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Discussion Starter #1
Well, with winter comming, I've started compiling the list of big projects to do during bike downtime. On top of my list is painting of the engine block - I grow weary of that aluminum gray, and am looking forward to a nice flat black coat to cover it. Here are the questions I have :

1) What kind of paint should I be using, considering the operating temperatures of engine block etc? I'm aiming for satin/flat black. Is powder-coat a feasible option, or will it be too thick to allow for unhindered heat dissipation? Should I be using special car engine block paints instead?

2) I'm considering sandfing the paint off the leading edges of radiator fins once block is painted, to get those cool-looky accents. Anything I should be careful of anything in particular as I do that? What should I use to preserve the shiny gleam of metal after I sand off the paint?

3) Any general caveats or experiences from those who've already done this?
 

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1. Any high temp paint will work fine. As you wish for a flat black, you are in luck there as this is the easiest to find. They make some specificly for aluminun BBQ grills that would work well.
Make sure you degrease the engine really well and clean it off with paint thinner or contact cleaner before painting. Most of these paints will leave a harder finish after they have been heated up..so until you can get the bike started up to "bake in" the paint, be carefull as it will be soft and easy to scratch off.
Powder coats will not work because they will get softer when heated and can actualy run off.

2. I would sand the ends of the fins nice and flat before you paint. This will make it easier to get the paint off afterwords. A sanding block and some 220 grit should be fine. You might need to use some powered sander for bad nicks or grooves. After you paint, befoe you "coook in" the paint, you can remove alot with a laquer thinner rag. Just be carefull to wipe only where you want the paint off. After 'cooking' use the sanding block again.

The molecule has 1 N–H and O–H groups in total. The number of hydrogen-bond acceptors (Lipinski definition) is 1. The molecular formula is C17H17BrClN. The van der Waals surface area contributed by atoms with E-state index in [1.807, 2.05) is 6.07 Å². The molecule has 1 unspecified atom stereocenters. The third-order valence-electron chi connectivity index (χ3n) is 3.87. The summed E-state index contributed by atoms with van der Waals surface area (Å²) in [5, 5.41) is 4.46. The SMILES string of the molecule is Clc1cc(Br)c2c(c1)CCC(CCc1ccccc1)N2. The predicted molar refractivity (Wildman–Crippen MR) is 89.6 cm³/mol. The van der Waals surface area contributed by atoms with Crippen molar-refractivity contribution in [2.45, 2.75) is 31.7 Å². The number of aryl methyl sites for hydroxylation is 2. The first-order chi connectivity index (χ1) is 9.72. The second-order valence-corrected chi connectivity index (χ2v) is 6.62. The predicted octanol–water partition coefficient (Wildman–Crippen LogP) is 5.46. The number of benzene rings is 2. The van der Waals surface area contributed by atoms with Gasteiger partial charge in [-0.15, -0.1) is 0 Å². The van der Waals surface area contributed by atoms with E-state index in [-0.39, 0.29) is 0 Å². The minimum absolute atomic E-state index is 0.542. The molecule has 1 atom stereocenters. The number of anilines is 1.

Once painted, you can always touch up areas that need it.

3. I had an engine out of the frame, so it was easier to do this, some parts I baked in an oven, others I waited until the motor was back in and could be run. No real tips here other than to make sure the engine is clean, and you may have to sand some parts as they can have a clear varnish on them. I know the side covers and lower fork tubes do, not sure about the other parts of the Vulcan engine. (I painted a yamaha engine)

KM
 

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Discussion Starter #3
Thanks for the advice, Knife :)

At this point, one item that worries me the most is making sure that paint goes only where it's supposed to - I can imagine paint on various 'sealed' joints causing massive problems down the road. Any idea how many locations like that am I looking at? Other than that... well, we'll see what happens - wish me luck come first snows :D
 

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Any high temp paint will work fine. As you wish for a flat black, you are in luck there as this is the easiest to find. They make some specificly for aluminun BBQ grills that would work well.

KM

It's called BBQ Black, you can ususualy buy it at a hardware store. (other places too I am sure) It comes in 2 varieties. Brush on or spray on (rattlecan).